NSF awards NCSA $200,000 to investigate industrial use of simulation-based engineering and science
08.25.10 - Permalink
The National Science Foundation has awarded $200,000 to the National Center for Supercomputing Applications (NCSA) to investigate the use of simulation-based engineering and science in industry and to report on areas where scientific advances are required to achieve gains in simulation capability. This Early-Concept Grants for Exploratory Research (EAGER) project will be carried out over the next 15 months by NCSA's Private Sector Program staff.
Thanks to steady advances in computational science and the power of high-performance computers, simulation has become an essential method for research in engineering and science. Simulation-based engineering and science (SBE&S) is now widely used in industry, but these computational efforts are largely limited to current production, fail to adequately simulate multiple components as they are actually assembled, and often model only a single phase or steady state.
NCSA will use surveys and meetings to gather input from industry "power-users" of SBE&S about the advances that are needed to spur successful use and wider adoption of SBE&S. These advances might include improving existing application codes, moving legacy codes to new architectures and larger-scale supercomputers, and advancing multi-component and full-system modeling.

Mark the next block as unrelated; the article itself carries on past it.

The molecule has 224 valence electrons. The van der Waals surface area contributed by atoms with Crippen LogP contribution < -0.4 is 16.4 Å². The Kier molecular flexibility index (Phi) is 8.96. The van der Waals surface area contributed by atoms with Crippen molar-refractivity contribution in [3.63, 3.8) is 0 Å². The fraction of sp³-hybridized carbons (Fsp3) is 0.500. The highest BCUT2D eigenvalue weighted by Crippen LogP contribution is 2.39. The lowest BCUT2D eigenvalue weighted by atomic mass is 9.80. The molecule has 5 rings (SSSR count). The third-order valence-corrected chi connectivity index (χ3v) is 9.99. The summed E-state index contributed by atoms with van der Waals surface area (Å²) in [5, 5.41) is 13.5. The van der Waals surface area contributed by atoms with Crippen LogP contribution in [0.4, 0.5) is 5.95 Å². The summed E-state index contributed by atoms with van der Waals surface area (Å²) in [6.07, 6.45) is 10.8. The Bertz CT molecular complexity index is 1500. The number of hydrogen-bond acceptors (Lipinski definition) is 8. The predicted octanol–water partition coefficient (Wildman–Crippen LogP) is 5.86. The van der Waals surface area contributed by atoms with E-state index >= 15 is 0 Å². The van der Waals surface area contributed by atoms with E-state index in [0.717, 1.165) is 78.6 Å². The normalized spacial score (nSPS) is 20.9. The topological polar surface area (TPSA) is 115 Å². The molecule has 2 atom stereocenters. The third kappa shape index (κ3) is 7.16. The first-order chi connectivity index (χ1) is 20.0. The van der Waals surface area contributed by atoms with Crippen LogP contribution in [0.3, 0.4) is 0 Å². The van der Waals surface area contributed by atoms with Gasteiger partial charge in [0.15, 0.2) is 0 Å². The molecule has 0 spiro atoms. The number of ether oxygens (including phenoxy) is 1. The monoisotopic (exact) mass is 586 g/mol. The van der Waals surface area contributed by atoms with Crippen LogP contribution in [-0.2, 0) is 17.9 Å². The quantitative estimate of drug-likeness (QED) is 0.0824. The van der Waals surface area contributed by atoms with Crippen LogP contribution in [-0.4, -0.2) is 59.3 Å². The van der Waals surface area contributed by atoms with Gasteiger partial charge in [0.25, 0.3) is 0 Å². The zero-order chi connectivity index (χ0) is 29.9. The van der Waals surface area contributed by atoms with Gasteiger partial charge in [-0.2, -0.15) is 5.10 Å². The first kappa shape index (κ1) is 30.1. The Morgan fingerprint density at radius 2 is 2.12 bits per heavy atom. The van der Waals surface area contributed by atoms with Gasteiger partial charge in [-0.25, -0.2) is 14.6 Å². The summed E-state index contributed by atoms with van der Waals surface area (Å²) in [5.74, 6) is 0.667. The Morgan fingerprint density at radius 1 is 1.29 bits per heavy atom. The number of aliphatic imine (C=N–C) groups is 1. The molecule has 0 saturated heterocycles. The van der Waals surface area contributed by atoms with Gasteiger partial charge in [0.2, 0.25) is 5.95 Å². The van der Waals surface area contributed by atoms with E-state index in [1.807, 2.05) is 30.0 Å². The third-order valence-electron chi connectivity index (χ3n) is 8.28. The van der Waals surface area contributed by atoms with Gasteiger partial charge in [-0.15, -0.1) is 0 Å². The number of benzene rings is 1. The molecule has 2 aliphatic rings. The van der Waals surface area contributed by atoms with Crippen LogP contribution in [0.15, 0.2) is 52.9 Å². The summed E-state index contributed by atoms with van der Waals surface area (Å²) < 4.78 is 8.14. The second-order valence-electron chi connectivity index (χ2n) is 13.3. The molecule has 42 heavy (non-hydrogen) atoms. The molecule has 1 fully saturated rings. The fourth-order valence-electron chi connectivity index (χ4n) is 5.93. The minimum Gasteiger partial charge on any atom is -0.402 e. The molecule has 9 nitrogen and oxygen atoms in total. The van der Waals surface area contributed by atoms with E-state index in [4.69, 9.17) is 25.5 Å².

"Private sector engagement at NCSA has revealed significant opportunities for bringing science and industry together more completely," said Merle Giles, leader of NCSA's Private Sector Program. "It is our intention to document the industrial challenges sufficiently so as to bring scientists from both the public and private sectors together to pursue breakthroughs that are likely to lead to economic development."
NCSA will focus on large original equipment manufacturers (companies that manufacture products or components that are then sold and retailed under the purchasers brand name). The Ohio Supercomputer Center and the Information Sciences Institute at the University of Southern California have received related grants from NSF's EAGER program and will focus on small and medium enterprises.